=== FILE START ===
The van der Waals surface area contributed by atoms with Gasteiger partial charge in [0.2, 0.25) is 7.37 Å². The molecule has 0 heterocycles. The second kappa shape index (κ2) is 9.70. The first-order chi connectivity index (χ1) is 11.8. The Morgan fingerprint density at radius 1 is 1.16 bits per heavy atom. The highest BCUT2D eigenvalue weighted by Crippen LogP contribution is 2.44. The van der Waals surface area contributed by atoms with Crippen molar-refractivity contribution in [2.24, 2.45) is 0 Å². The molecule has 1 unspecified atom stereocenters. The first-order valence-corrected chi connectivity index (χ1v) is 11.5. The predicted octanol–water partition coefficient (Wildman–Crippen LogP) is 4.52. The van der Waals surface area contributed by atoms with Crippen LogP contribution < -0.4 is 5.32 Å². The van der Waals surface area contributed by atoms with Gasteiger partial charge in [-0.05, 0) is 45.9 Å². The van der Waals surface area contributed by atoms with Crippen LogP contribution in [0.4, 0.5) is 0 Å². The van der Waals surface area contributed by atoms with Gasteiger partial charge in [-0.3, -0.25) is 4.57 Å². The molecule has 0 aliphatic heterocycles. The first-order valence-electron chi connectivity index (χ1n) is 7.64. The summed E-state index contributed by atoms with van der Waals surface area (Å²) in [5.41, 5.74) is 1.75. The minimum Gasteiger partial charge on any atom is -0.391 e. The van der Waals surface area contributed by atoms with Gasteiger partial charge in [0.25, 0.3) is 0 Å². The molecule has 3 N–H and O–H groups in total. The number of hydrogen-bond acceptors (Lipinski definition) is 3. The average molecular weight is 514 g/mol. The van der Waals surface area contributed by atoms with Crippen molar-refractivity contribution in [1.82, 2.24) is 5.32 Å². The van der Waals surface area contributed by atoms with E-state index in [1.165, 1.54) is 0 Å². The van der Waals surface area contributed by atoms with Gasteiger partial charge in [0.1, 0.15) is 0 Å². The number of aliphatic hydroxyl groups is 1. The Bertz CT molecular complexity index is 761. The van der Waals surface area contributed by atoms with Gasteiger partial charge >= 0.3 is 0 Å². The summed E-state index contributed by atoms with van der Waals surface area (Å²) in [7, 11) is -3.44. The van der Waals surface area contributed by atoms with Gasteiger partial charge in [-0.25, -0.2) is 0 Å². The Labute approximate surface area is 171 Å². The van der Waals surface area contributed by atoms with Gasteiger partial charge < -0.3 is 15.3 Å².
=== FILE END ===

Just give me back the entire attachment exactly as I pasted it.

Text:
The van der Waals surface area contributed by atoms with Gasteiger partial charge in [0.2, 0.25) is 7.37 Å². The molecule has 0 heterocycles. The second kappa shape index (κ2) is 9.70. The first-order chi connectivity index (χ1) is 11.8. The Morgan fingerprint density at radius 1 is 1.16 bits per heavy atom. The highest BCUT2D eigenvalue weighted by Crippen LogP contribution is 2.44. The van der Waals surface area contributed by atoms with Crippen molar-refractivity contribution in [2.24, 2.45) is 0 Å². The molecule has 1 unspecified atom stereocenters. The first-order valence-corrected chi connectivity index (χ1v) is 11.5. The predicted octanol–water partition coefficient (Wildman–Crippen LogP) is 4.52. The van der Waals surface area contributed by atoms with Crippen LogP contribution < -0.4 is 5.32 Å². The van der Waals surface area contributed by atoms with Gasteiger partial charge in [-0.05, 0) is 45.9 Å². The van der Waals surface area contributed by atoms with Crippen LogP contribution in [0.4, 0.5) is 0 Å². The van der Waals surface area contributed by atoms with Gasteiger partial charge in [-0.3, -0.25) is 4.57 Å². The molecule has 0 aliphatic heterocycles. The first-order valence-electron chi connectivity index (χ1n) is 7.64. The summed E-state index contributed by atoms with van der Waals surface area (Å²) in [5.41, 5.74) is 1.75. The minimum Gasteiger partial charge on any atom is -0.391 e. The van der Waals surface area contributed by atoms with Gasteiger partial charge in [0.25, 0.3) is 0 Å². The molecule has 3 N–H and O–H groups in total. The number of hydrogen-bond acceptors (Lipinski definition) is 3. The average molecular weight is 514 g/mol. The van der Waals surface area contributed by atoms with Crippen molar-refractivity contribution in [1.82, 2.24) is 5.32 Å². The van der Waals surface area contributed by atoms with E-state index in [1.165, 1.54) is 0 Å². The van der Waals surface area contributed by atoms with Gasteiger partial charge in [0.1, 0.15) is 0 Å². The number of aliphatic hydroxyl groups is 1. The Bertz CT molecular complexity index is 761. The van der Waals surface area contributed by atoms with Gasteiger partial charge >= 0.3 is 0 Å². The summed E-state index contributed by atoms with van der Waals surface area (Å²) in [7, 11) is -3.44. The van der Waals surface area contributed by atoms with Gasteiger partial charge in [-0.25, -0.2) is 0 Å². The Labute approximate surface area is 171 Å². The van der Waals surface area contributed by atoms with Gasteiger partial charge < -0.3 is 15.3 Å².